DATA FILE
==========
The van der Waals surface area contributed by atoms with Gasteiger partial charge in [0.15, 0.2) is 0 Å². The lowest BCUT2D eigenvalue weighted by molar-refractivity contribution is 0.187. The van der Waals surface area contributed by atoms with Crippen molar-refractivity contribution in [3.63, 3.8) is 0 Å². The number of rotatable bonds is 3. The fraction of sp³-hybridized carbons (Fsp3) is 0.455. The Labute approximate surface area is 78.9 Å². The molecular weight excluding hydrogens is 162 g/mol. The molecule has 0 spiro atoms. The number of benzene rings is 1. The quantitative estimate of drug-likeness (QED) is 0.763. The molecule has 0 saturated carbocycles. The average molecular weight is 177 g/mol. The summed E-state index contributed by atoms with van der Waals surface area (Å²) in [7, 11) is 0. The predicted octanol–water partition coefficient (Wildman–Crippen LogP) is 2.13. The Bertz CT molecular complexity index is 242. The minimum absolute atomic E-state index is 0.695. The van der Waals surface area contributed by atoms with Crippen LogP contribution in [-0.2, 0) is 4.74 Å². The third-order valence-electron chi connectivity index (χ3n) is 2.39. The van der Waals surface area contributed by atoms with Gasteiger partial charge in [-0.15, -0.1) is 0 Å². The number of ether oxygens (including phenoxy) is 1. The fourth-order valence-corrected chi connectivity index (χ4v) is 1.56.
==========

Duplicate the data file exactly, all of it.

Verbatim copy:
The van der Waals surface area contributed by atoms with Gasteiger partial charge in [0.15, 0.2) is 0 Å². The lowest BCUT2D eigenvalue weighted by molar-refractivity contribution is 0.187. The van der Waals surface area contributed by atoms with Crippen molar-refractivity contribution in [3.63, 3.8) is 0 Å². The number of rotatable bonds is 3. The fraction of sp³-hybridized carbons (Fsp3) is 0.455. The Labute approximate surface area is 78.9 Å². The molecular weight excluding hydrogens is 162 g/mol. The molecule has 0 spiro atoms. The number of benzene rings is 1. The quantitative estimate of drug-likeness (QED) is 0.763. The molecule has 0 saturated carbocycles. The average molecular weight is 177 g/mol. The summed E-state index contributed by atoms with van der Waals surface area (Å²) in [7, 11) is 0. The predicted octanol–water partition coefficient (Wildman–Crippen LogP) is 2.13. The Bertz CT molecular complexity index is 242. The minimum absolute atomic E-state index is 0.695. The van der Waals surface area contributed by atoms with Crippen LogP contribution in [-0.2, 0) is 4.74 Å². The third-order valence-electron chi connectivity index (χ3n) is 2.39. The van der Waals surface area contributed by atoms with Gasteiger partial charge in [-0.15, -0.1) is 0 Å². The number of ether oxygens (including phenoxy) is 1. The fourth-order valence-corrected chi connectivity index (χ4v) is 1.56.